Pauline Audergon, Robin Allshire and colleagues from the University of Edinburgh used fission yeast as a model to investigate epigenetic heritablility of H3K9me. By constitutively tethering Clr4 to euchromatin, an extensive domain of H3K9me-dependent heterochromatin is assembled. Using this system, the authors found that:

  • H3K9 is rapidly demethylated at the Clr4 tethering site through the cell cycle and in non-cycling cells, suggesting demethylation is by an active process.
  • Inactivation of Epe1, a putative H3K9 demethylase, allows H3K9 methylation and heterochromatin retention at the tethering site through mitotic divisions and transgenerationally through meiosis.

The data presented in this paper demonstrate that H3K9 methylation is a heritable epigenetic mark whose transmission is usually countered by its active removal, preventing the unauthorized inheritance of heterochromatin. This represents a built-in safety mechanism to avoid potentially deleterious gene silencing.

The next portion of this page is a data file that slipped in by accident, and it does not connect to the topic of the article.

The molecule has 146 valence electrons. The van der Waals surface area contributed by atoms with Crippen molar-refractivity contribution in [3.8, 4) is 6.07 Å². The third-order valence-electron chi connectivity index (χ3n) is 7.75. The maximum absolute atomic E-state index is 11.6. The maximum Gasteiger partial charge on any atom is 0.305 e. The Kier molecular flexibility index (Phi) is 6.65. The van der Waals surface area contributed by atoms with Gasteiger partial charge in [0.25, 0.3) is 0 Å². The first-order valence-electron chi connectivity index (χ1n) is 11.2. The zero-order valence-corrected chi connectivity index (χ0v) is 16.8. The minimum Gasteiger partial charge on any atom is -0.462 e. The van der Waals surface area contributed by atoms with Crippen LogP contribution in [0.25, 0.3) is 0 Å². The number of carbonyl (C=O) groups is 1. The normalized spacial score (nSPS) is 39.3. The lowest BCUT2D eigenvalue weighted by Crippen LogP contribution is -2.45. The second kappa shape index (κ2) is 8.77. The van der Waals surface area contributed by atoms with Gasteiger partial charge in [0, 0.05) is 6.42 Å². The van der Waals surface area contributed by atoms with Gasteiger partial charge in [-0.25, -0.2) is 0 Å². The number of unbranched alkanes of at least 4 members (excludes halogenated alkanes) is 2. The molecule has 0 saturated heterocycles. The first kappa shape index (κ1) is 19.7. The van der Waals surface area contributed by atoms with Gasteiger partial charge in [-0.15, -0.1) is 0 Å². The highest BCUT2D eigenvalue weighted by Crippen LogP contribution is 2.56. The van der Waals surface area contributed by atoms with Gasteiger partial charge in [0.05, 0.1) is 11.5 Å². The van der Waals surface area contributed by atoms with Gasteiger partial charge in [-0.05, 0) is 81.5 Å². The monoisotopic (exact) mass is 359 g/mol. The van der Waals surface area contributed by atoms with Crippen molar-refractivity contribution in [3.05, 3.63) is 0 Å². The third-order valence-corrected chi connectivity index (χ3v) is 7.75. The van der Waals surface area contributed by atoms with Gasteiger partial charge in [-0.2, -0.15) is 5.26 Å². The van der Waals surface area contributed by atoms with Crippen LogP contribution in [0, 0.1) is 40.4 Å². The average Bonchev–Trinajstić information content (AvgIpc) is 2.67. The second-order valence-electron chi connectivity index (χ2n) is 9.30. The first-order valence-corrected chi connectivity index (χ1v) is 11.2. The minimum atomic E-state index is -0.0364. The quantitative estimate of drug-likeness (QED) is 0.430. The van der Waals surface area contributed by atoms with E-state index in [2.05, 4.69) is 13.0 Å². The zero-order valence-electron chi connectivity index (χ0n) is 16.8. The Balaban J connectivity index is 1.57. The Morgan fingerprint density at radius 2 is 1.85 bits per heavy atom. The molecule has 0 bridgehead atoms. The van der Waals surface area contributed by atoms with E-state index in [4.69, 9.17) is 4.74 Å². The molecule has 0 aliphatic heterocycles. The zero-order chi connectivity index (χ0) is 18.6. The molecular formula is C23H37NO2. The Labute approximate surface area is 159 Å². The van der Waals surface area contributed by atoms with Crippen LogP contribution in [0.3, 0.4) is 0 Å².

Read the full paper in Science, April 2015.

FBXL10 protects Polycomb-bound genes from hypermethylation

FBXL10 deficiency leads to aberrant DNA methylation

FBXL10 is a multidomain chromosomal protein that binds to CpG-dense promoters, and is bound at the majority of promoter-associated CpG islands in the mouse genome. Mutations affecting FBXL10 are commonly found in diseases including human diffuse large B cell lymphoma and transposon-induced mouse lymphoma.

Mathieu Boulard and colleagues from the College of Physicians and Surgeons of Columbia University and Washington University School of Medicine investigated the biological function of FBXL10. Using FBXL10-mutant mouse embryos, they found that:

  • Inactivation of the FBXL10​ gene results in lethal developmental defects and death of homozygous FBXL10​-mutant embryos midgestation.
  • Embryonic stem (ES) cells deficient for FBXL10 have marked hypermethylation of genes that are bound by both FBXL10 and Polycomb repressive complex (PRC) 1 and 2. Most of the affected genes are involved in patterning of the early embryo.